There has been a lot of action in the glasshouses lately: pots and labels have been sorted, potting benches swept so clean you could sow your dinner on them. Ed and Sonny have done their time breaking the stone floor, to let some more earth shine through. It’s looking ship-shape, I thought to myself, but a little, I don’t know, bare. Like something was missing. Then I realised what: plants.
Not everyone’s first choice for the conservatory, I admit, but when I fetched in a trolley of potted rhubarb, they really lifted the place. The stems are already a few inches tall, with the blush vividity of only youth, and the wee leaves unclenching as prettily as a flower bud. THIS is what makes perennials – especially herbaceous perennials – great: they are ahead of the game. We will be picking rhubarb outside while the courgette seeds are still snoring in their tins.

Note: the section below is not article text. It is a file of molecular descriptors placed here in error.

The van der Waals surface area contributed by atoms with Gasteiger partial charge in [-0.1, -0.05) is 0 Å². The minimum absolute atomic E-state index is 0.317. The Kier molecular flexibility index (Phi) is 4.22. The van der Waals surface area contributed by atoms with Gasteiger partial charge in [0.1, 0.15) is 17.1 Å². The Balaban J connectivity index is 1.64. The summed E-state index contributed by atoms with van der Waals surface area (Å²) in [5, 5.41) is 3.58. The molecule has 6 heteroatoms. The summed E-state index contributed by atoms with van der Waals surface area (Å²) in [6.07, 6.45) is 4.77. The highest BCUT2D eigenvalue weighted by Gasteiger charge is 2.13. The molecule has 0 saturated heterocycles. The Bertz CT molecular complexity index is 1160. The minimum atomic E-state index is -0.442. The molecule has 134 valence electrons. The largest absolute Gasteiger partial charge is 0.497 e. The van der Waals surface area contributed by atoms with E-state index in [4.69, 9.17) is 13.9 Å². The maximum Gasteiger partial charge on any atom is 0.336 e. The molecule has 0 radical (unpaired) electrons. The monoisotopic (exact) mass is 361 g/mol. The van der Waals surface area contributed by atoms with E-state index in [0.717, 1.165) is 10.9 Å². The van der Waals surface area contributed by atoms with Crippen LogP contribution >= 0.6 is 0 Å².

I didn’t just bring the crowns in to make the place look elegant, though. Next week’s Open Day at Hawkwood is our unilaterally-declared Rhubarb Day, a celebration of this fine spring fruit. Our answer to the famous forcing sheds of Yorkshire is the Cockney Blanching Bender in the kitchen garden, from under which we will pluck choice pink “champagne” stalks for sale and tastings. The latter will be in the form of “sherbet dips”, that confectionary product apparently being inspired by rhubarb stems dabbed in sugar.
Elsewhere, we planted half an orchard last week, and got the post and wire ready for the espaliered pears and cooking apples. We live in the faith that someone, somewhere, is growing us some oats: the economic future is crumble.